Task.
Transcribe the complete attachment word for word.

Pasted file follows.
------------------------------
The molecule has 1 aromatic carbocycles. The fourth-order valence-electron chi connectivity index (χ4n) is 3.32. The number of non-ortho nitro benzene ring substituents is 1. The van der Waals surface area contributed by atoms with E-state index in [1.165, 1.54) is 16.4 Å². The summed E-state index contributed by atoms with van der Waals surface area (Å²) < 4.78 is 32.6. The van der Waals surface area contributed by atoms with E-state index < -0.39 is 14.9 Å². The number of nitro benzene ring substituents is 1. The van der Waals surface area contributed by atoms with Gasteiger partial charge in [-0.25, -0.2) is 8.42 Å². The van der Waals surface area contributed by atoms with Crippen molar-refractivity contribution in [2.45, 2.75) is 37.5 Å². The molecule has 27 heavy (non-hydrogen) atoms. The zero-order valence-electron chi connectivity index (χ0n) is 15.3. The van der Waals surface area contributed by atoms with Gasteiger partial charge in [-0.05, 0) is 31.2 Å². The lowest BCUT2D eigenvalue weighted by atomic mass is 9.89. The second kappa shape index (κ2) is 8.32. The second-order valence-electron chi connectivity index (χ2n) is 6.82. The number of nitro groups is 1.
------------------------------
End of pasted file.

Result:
The molecule has 1 aromatic carbocycles. The fourth-order valence-electron chi connectivity index (χ4n) is 3.32. The number of non-ortho nitro benzene ring substituents is 1. The van der Waals surface area contributed by atoms with E-state index in [1.165, 1.54) is 16.4 Å². The summed E-state index contributed by atoms with van der Waals surface area (Å²) < 4.78 is 32.6. The van der Waals surface area contributed by atoms with E-state index < -0.39 is 14.9 Å². The number of nitro benzene ring substituents is 1. The van der Waals surface area contributed by atoms with Gasteiger partial charge in [-0.25, -0.2) is 8.42 Å². The van der Waals surface area contributed by atoms with Crippen molar-refractivity contribution in [2.45, 2.75) is 37.5 Å². The molecule has 27 heavy (non-hydrogen) atoms. The zero-order valence-electron chi connectivity index (χ0n) is 15.3. The van der Waals surface area contributed by atoms with Gasteiger partial charge in [-0.05, 0) is 31.2 Å². The lowest BCUT2D eigenvalue weighted by atomic mass is 9.89. The second kappa shape index (κ2) is 8.32. The second-order valence-electron chi connectivity index (χ2n) is 6.82. The number of nitro groups is 1.